24 hours in Chiang Rai

A few hour ride on the local bus from the border of Myanmar brings us to Chiang Rai. It is 5:30pm.

First stop, our bed and breakfast: Baan Rub Aroon. A petite woman comes to the door to welcome us introducing herself as Ms. Nong, the owner. Her house is very charming with no more than 7 rooms and is very well situated in town. She tells us all about Chiang Rai, supplies us with a highlighted map and sets us up with a motor bike for the next morning. We are ready to rock!

Soon after that we take a walk to the night market. Along the way there we stop at huge clock beautifully adorned in gold with shining lights in the center of town. We’ve been told that every hour, on the hour, the lights change colors on the clock tower and music plays.

Adam makes fun of it as he “can’t imagine this will be cool” and points out the few other goofy tourists standing around waiting for the supposed show. I am not so quick to write things off as Adam (which makes us a good match!).

Suddenly a melody starts and the lights around the clock start changing colors, as if they were dancing to the song.The sun goes down making the scene quite enchanting and Adam is forced to admit that he was wrong, it turned out to be pretty neat after all. It was 7pm.

We wander around other local markets and Buddhist temples, finishing the day at the night market where we grab a bite to eat.

In the morning we have eggs, sausage, toast and coffee waiting for us at our b&b. (legit american breakfast tops our list of things we miss in SE Asia!) Our motor bike is here and we zip out on our adventure at around 10:30am.

The first stop is The White Temple only 13 kilometers away from town. Our earlier post: When Reality meets Fantasy will tell you all about it.

The sun is getting intense and after an hour or so we are back on the road.  The fresh air blowing in our face as we ride feels amazing. Along the way we see rice paddies, green fields and people working on their farms. A woman who looks about my age passes by us. Perhaps her life is not so different; relationships, family and friendship concerns. This reminds me of a saying they have in Thailand: “Same, same but different”.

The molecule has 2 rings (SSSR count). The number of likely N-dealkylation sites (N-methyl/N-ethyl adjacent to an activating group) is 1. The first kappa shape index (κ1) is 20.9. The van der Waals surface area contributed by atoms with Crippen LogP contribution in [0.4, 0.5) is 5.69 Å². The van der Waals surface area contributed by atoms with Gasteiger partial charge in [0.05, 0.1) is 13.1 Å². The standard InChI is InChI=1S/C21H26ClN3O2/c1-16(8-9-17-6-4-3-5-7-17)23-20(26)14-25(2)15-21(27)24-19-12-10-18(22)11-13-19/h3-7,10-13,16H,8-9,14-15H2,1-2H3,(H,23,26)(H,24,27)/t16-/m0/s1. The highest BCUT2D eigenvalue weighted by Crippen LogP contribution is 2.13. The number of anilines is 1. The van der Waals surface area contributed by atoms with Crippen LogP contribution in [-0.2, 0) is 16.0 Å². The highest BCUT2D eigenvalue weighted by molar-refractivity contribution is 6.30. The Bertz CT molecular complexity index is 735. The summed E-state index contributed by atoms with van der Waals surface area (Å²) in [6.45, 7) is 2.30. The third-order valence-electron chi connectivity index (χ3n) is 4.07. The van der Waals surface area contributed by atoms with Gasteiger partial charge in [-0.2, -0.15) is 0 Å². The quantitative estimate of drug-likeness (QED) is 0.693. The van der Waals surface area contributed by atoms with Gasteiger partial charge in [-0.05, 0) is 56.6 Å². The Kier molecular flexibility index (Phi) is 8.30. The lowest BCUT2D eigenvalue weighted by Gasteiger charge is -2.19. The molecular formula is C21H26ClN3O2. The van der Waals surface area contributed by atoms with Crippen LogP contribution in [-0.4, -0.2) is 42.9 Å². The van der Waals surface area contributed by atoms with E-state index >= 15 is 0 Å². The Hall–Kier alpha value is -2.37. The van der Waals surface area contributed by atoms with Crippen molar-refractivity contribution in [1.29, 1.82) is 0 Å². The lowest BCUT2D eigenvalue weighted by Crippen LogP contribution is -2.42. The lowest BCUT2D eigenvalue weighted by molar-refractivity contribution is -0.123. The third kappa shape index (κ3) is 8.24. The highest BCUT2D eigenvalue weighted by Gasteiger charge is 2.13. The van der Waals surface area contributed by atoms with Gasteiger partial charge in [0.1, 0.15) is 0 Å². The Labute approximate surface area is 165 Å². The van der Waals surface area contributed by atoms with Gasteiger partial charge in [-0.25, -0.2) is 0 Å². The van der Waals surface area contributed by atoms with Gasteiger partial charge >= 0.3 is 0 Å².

From here we go back into town to buy a bus ticket and eat lunch: a tasty yellow noodle soup.

As we get off the beaten path on our motorbike it feels like we own Chiang Rai! We are bragging to ourselves about how cool we are for being able to explore on the bike. It wasn’t long until we realized we are lost searching for the Black Houses, another place we really wanted to see in Chiang Rai. Adding to the fun, our bike suddenly gets a flat tire.

So now we are stuck in the middle of nowhere with a flat tire. We start to think about all the possibilities: calling our b&b?- we don’t have the phone number; ride the bike until we find someone to help us?-could be miles and we end up damaging the bike even more…

By now it’s around 3pm. Our bus leaves at 5:30 back to Chiang Mai. We are in trouble!

We are running out of options when out of nowhere two policemen on a motorcycle pass by. We desperately flag them down and luckily they stop. Adam shows them the tire and they motion for us to follow saying “very close”.

We couldn’t believe it, but literally two minutes around the corner they lead us to an old man running a mechanic shop out of his house. Twenty minutes and $4 later he had our flat fixed!

We communicate to him (as best we could) “We are lost, can you help us find the black house?” He points over our shoulders through a hole in the leaves of a tree. We can just make out a black structure in the distance. It seems that we weren’t as lost as we thought!

It’s a funny thing how sometimes the universe just works out like that. Here we are, truly stuck, without a clue what to do and more than likely wasting a bus ticket. Out of nowhere help appears, and not only that the real solution and our goal was literally, just around the corner. (although Adam would remind me that this is a great example of the sharpshooter fallacy, and not to get too caught up in the coincidence)

Don’t miss the sign on the main street pointing the way to the Black House

The Black House (Baan Dam) is among the most odd and mysterious houses I’ve ever seen.  It is dark and surreal and it’s not only one building, but a collection of many structures and weird things.

The artist has a specific fascination for animal skulls, horns and skins. It’s decorated with bizarre furniture created from bones of exotic animals.

For more pictures check out the Black House Photo Gallery coming soon.

We rush back getting to the bus station with a minute to spare (5:29), we made it! A few hours later we made it safely back to Chiang Mai, ready for bed.

Related posts:

Lombok, Indo
Searching for Dragons (Part 1)
Searching for Dragons (Part 2)
Inside The Mind of a Blogger, Traveler and Wife

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